Comment: David L. Fingerhut of Axelrod, Fingerhut & Dennis, attorney for the co-op, stated inter alia, that “the plaintiff presented no empirical evidence of the existence of smoke or any of its components, such as a nicotine test” and “failed to identify a source of the smoke-like odor as there were no smokers in the area surrounding the shareholder’s apartment and no testimony pointing to any possible source of the claimed odor.” He further asserted that “in order to be entitled to damages for breach of the warranty of habitability, the tenant must actually live in the premises.” He predicted that it is only a matter of time before a second-hand smoke case is presented to a court that will require an analysis of whether cooperative and/or condominium boards or other landlords will be required to provide a “completely smoke free environment.”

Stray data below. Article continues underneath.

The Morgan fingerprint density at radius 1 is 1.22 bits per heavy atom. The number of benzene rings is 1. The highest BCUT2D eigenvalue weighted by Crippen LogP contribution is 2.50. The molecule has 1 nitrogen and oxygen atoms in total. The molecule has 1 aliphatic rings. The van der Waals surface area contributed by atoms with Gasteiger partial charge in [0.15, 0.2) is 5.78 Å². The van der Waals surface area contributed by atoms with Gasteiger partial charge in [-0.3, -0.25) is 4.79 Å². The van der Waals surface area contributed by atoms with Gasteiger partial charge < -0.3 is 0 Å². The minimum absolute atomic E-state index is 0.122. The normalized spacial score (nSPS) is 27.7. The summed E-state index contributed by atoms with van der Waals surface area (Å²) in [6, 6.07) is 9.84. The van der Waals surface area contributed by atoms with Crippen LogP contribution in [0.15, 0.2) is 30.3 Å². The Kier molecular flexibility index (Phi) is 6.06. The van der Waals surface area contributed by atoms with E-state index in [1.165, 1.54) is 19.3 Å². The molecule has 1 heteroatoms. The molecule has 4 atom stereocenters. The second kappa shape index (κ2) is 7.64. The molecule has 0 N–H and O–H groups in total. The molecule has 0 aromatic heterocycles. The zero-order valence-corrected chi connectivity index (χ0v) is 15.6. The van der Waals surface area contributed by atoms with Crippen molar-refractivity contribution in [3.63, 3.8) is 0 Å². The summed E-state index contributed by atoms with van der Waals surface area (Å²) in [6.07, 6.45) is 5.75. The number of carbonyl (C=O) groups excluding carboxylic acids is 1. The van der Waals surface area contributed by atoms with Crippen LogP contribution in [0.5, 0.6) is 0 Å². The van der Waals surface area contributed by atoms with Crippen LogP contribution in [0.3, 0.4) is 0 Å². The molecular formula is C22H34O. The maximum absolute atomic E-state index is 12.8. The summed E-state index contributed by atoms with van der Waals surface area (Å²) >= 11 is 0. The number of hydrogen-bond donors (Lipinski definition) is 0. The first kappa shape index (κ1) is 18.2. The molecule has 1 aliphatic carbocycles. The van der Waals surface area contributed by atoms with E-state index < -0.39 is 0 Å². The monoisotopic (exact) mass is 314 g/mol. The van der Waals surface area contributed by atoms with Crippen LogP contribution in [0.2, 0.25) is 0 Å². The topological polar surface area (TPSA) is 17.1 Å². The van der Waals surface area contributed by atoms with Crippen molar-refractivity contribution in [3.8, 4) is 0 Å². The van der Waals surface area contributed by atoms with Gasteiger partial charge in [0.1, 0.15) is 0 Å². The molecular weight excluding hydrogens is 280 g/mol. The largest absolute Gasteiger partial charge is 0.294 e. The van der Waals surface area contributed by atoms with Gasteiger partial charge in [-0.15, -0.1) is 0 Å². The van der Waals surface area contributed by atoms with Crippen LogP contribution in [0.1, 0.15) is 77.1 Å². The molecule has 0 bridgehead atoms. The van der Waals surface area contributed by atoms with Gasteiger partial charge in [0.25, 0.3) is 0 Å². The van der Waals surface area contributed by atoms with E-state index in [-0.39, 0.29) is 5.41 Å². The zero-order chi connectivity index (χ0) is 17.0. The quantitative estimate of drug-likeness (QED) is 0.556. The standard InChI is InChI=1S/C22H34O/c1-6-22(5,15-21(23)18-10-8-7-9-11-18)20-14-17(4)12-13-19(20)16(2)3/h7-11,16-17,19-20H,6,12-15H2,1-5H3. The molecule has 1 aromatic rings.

Eva Talel of Stroock & Stroock & Lavan, attorney for amicus curiae, Real Estate Board of New York, opined, inter alia, that “Boards and their counsel have relied for decades on the principle that a claim for breach of the Warranty of Habitability can only be asserted by a person who resides in the apartment; pied a terre owners are not eligible.”
Daniel Zemann, Jr. of London Fischer, attorneys for plaintiff, stated the plaintiff intends “to pursue all remedies” and has moved to reargue before the Appellate Division and alternatively for leave to appeal to the Court of Appeals.”
Reinhard v. Connaught Tower Corp., Index No. 602503/08, App. Div., 1st Dept., Decided on May 4, 2017; Richter, J.P., Andrias, Moskowitz, Feinman, Kapnick, JJ.
Landlord—Tenant—Summary Holdover Proceeding—HUD Model Lease—Drug Related Criminal Activity—Neither Parties Nor the Court Had Found Any Decision Which Interpreted the “Outer Bounds of the Area Defined by ‘Near the Premises’”